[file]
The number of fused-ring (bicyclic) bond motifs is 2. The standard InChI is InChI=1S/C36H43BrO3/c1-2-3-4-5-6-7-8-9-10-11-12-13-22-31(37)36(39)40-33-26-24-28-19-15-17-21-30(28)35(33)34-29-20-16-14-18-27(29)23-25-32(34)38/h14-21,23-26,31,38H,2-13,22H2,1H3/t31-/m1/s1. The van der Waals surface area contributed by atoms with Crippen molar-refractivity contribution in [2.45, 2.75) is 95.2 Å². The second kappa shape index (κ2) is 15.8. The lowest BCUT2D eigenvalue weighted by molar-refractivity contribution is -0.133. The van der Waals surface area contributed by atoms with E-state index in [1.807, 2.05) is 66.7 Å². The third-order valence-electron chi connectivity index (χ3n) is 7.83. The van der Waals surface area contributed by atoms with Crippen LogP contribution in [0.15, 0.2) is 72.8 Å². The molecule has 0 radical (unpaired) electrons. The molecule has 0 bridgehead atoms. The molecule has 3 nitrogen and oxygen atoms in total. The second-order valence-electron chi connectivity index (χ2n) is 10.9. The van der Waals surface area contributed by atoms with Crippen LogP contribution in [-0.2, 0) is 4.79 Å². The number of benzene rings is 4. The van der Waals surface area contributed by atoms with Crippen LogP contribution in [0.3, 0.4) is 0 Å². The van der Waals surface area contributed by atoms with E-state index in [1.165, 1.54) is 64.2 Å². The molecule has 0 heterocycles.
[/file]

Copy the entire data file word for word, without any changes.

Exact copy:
The number of fused-ring (bicyclic) bond motifs is 2. The standard InChI is InChI=1S/C36H43BrO3/c1-2-3-4-5-6-7-8-9-10-11-12-13-22-31(37)36(39)40-33-26-24-28-19-15-17-21-30(28)35(33)34-29-20-16-14-18-27(29)23-25-32(34)38/h14-21,23-26,31,38H,2-13,22H2,1H3/t31-/m1/s1. The van der Waals surface area contributed by atoms with Crippen molar-refractivity contribution in [2.45, 2.75) is 95.2 Å². The second kappa shape index (κ2) is 15.8. The lowest BCUT2D eigenvalue weighted by molar-refractivity contribution is -0.133. The van der Waals surface area contributed by atoms with E-state index in [1.807, 2.05) is 66.7 Å². The third-order valence-electron chi connectivity index (χ3n) is 7.83. The van der Waals surface area contributed by atoms with Crippen LogP contribution in [0.15, 0.2) is 72.8 Å². The molecule has 0 radical (unpaired) electrons. The molecule has 0 bridgehead atoms. The molecule has 3 nitrogen and oxygen atoms in total. The second-order valence-electron chi connectivity index (χ2n) is 10.9. The van der Waals surface area contributed by atoms with Crippen LogP contribution in [-0.2, 0) is 4.79 Å². The number of benzene rings is 4. The van der Waals surface area contributed by atoms with Crippen LogP contribution in [0.3, 0.4) is 0 Å². The van der Waals surface area contributed by atoms with E-state index in [1.165, 1.54) is 64.2 Å². The molecule has 0 heterocycles.